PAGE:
Adjaye Associates—Sugar Hill project As one of the most sought-after architects of his generation, AD100 honoree Sir David Adjaye (below) has designed homes for the likes of art stars and celebrities. But in the case of this 2015 complex, he created shelter for some of New York’s poorest and most vulnerable citizens. Distinguished by sculptural setbacks, daring cantilevers, and concrete façade panels embossed with floral patterns, Sugar Hill comprises 124 subsidized apartments, with irregular windows that frame sweeping city views. “My primary consideration has been dignity,” Adjaye says of public housing. “Too often, generic design has created isolating and dehumanizing environments.” In a further departure, the project features a range of public programming, with a children’s museum and an early-childhood center. “The hope is that it can provide a model for a more integrated approach,” explains Adjaye.

Cornell Tech Campus
Iwan Baan


Cornell Tech Campus Architecture by Handel Architects, Morphosis, and Weiss/Manfredi. Master Plan by Skidmore, Owings & Merrill. Landscape Design byJames Corner Field Operations. At the graduate school’s new eco-friendly campus on Roosevelt Island, unveiled this past September, buildings not only support one another, they bolster the city at large. More than 2,000 photovoltaic panels crown the Morphosis-designed academic center (above) and Weiss/Manfredi–designed innovation hub, with power generated from both channeled toward the center, helping the building reach its ambitious net-zero goal. A residential tower by Handel Architects, meanwhile, boasts ultralow energy consumption. The goal for the campus is to help reestablish New York as a center of the tech industry, melding entrepreneurship and academia on this green (in every sense) stretch of city.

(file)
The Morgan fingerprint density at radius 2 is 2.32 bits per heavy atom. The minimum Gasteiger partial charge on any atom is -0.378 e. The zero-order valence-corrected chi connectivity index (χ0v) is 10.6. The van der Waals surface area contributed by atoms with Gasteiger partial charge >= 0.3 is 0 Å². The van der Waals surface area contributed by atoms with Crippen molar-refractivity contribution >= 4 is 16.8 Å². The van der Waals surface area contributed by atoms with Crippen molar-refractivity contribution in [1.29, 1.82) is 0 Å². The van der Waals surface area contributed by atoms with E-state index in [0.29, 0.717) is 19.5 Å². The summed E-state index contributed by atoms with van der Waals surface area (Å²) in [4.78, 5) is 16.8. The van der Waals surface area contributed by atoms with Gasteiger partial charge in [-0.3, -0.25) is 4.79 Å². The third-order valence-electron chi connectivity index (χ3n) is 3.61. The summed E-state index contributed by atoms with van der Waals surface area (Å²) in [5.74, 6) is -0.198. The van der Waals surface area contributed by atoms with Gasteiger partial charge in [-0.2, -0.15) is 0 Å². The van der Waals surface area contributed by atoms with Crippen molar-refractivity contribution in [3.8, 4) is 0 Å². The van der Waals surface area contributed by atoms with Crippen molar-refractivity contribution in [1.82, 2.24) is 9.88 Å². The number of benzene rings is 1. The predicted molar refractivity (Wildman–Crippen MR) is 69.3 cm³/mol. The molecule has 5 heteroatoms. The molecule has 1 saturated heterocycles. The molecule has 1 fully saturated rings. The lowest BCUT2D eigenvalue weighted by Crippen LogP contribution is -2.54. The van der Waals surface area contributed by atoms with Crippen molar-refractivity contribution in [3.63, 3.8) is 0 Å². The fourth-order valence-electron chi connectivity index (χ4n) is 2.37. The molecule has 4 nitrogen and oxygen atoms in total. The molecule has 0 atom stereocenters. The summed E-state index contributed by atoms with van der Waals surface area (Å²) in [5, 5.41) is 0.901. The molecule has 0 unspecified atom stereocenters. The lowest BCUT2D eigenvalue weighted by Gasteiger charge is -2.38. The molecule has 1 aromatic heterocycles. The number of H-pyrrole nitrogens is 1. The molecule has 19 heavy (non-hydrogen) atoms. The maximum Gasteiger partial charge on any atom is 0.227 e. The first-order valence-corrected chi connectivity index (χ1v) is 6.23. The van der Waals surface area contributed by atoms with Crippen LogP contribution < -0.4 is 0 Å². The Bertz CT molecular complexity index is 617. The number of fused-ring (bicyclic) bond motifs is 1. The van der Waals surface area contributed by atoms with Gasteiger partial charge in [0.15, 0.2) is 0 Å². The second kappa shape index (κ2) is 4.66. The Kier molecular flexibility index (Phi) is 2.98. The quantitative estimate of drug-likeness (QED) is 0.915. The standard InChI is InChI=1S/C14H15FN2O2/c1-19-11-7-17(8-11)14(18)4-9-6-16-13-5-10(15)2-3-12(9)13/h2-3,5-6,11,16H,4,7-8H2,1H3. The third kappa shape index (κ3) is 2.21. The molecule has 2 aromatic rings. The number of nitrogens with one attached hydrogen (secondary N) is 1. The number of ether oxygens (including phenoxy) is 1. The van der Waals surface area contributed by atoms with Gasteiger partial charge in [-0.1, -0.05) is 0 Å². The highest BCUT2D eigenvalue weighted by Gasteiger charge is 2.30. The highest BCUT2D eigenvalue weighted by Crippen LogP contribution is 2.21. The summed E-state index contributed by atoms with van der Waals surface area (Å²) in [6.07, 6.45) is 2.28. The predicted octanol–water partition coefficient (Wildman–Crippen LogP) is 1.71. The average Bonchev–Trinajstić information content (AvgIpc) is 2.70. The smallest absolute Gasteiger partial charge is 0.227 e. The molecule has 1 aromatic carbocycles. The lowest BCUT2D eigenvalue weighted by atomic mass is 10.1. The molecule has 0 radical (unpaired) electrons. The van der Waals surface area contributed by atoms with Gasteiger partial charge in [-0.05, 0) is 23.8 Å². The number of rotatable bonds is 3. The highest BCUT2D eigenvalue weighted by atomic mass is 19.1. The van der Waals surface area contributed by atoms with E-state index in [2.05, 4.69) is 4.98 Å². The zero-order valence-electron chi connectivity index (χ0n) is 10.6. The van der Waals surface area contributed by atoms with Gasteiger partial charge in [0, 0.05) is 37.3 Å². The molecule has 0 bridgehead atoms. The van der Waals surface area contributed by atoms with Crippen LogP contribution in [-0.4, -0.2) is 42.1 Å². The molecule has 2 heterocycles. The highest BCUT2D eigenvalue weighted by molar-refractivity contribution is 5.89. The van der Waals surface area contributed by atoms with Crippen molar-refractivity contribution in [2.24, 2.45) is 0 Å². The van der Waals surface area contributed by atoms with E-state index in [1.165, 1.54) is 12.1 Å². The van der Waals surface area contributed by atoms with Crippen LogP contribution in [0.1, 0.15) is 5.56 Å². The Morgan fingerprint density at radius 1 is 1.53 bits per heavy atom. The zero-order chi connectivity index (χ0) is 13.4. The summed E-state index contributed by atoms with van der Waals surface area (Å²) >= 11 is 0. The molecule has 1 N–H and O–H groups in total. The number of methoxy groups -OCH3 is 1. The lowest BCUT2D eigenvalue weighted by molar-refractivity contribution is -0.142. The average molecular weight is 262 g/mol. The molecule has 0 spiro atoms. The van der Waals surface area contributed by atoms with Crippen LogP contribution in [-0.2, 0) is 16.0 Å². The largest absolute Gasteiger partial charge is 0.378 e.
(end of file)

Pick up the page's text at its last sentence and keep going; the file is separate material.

New York City AIDS Memorial
John Moore


New York City AIDS Memorial Architecture byStudio Ai Architects Only a couple of years ago, there was no permanent tribute to AIDS victims, care­givers, and activists in New York, a city that has lost more than 100,000 people to the disease and which birthed the activist movement. This memorial filled that void. Completed in December 2016, the striking steel canopy welcomes visitors to St. Vincent’s Triangle, opposite what was the hospital with Manhattan’s first AIDS ward. An installation of pavers by artist Jenny Holzer, meanwhile, reveals the engraved words of Walt Whitman’s beloved poem “Song of Myself.” All offer a vivid reminder not just of the toll taken by the epidemic, but also the work still to be done.

Randy Rubin, Circular Space Photography


Cary Leeds Center for Tennis & LearningArchitecture by Gluck+ Tennis lovers of all backgrounds converge at this socially conscious Bronx complex, comprising 22 courts and a glass-and-steel clubhouse. Terraced into the earth, the center operates as the flagship for New York Junior Tennis & Learning—a nonprofit offering free lessons and tutoring to underserved youth. On any given day, these kids can be found practicing their backhand or perfecting their footwork alongside other members of the local com-munity. In the center’s first year alone, some 7,000 children and 1,000 adults used the facility, with 6,000 hours of court time provided to youth in need. Now that’s what we call a strong serve.

For More Information About This Blog, Click Here!

Leave a Reply

This site uses Akismet to reduce spam. Learn how your comment data is processed.